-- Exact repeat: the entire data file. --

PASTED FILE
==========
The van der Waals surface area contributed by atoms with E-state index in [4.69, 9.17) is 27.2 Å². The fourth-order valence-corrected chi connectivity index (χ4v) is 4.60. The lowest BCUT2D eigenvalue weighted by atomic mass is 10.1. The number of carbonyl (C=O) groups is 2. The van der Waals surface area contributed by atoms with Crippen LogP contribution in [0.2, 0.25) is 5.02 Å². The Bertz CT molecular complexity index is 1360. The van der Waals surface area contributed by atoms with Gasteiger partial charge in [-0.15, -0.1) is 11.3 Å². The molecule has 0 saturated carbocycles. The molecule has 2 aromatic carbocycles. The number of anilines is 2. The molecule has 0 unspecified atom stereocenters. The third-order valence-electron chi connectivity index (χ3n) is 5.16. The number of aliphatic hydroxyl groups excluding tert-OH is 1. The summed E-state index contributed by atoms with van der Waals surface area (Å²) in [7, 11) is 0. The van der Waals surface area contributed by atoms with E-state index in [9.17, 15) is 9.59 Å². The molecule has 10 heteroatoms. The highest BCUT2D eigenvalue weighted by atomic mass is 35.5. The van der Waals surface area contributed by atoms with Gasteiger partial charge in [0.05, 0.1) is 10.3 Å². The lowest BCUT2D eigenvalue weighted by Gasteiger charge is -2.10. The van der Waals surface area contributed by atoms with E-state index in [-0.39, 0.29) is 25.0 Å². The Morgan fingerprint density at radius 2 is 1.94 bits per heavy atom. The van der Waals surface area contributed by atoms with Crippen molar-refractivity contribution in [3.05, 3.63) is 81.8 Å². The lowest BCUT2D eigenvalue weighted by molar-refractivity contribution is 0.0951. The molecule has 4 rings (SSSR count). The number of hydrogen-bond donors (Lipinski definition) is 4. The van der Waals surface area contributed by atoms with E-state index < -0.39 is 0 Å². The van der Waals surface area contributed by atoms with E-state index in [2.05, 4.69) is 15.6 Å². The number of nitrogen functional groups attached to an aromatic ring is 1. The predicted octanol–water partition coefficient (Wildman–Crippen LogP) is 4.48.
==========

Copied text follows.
The van der Waals surface area contributed by atoms with E-state index in [4.69, 9.17) is 27.2 Å². The fourth-order valence-corrected chi connectivity index (χ4v) is 4.60. The lowest BCUT2D eigenvalue weighted by atomic mass is 10.1. The number of carbonyl (C=O) groups is 2. The van der Waals surface area contributed by atoms with Crippen LogP contribution in [0.2, 0.25) is 5.02 Å². The Bertz CT molecular complexity index is 1360. The van der Waals surface area contributed by atoms with Gasteiger partial charge in [-0.15, -0.1) is 11.3 Å². The molecule has 0 saturated carbocycles. The molecule has 2 aromatic carbocycles. The number of anilines is 2. The molecule has 0 unspecified atom stereocenters. The third-order valence-electron chi connectivity index (χ3n) is 5.16. The number of aliphatic hydroxyl groups excluding tert-OH is 1. The summed E-state index contributed by atoms with van der Waals surface area (Å²) in [7, 11) is 0. The van der Waals surface area contributed by atoms with E-state index in [9.17, 15) is 9.59 Å². The molecule has 10 heteroatoms. The highest BCUT2D eigenvalue weighted by atomic mass is 35.5. The van der Waals surface area contributed by atoms with Gasteiger partial charge in [0.05, 0.1) is 10.3 Å². The lowest BCUT2D eigenvalue weighted by Gasteiger charge is -2.10. The van der Waals surface area contributed by atoms with E-state index in [-0.39, 0.29) is 25.0 Å². The Morgan fingerprint density at radius 2 is 1.94 bits per heavy atom. The van der Waals surface area contributed by atoms with Crippen molar-refractivity contribution in [3.05, 3.63) is 81.8 Å². The lowest BCUT2D eigenvalue weighted by molar-refractivity contribution is 0.0951. The molecule has 4 rings (SSSR count). The number of hydrogen-bond donors (Lipinski definition) is 4. The van der Waals surface area contributed by atoms with E-state index < -0.39 is 0 Å². The van der Waals surface area contributed by atoms with E-state index in [2.05, 4.69) is 15.6 Å². The number of nitrogen functional groups attached to an aromatic ring is 1. The predicted octanol–water partition coefficient (Wildman–Crippen LogP) is 4.48.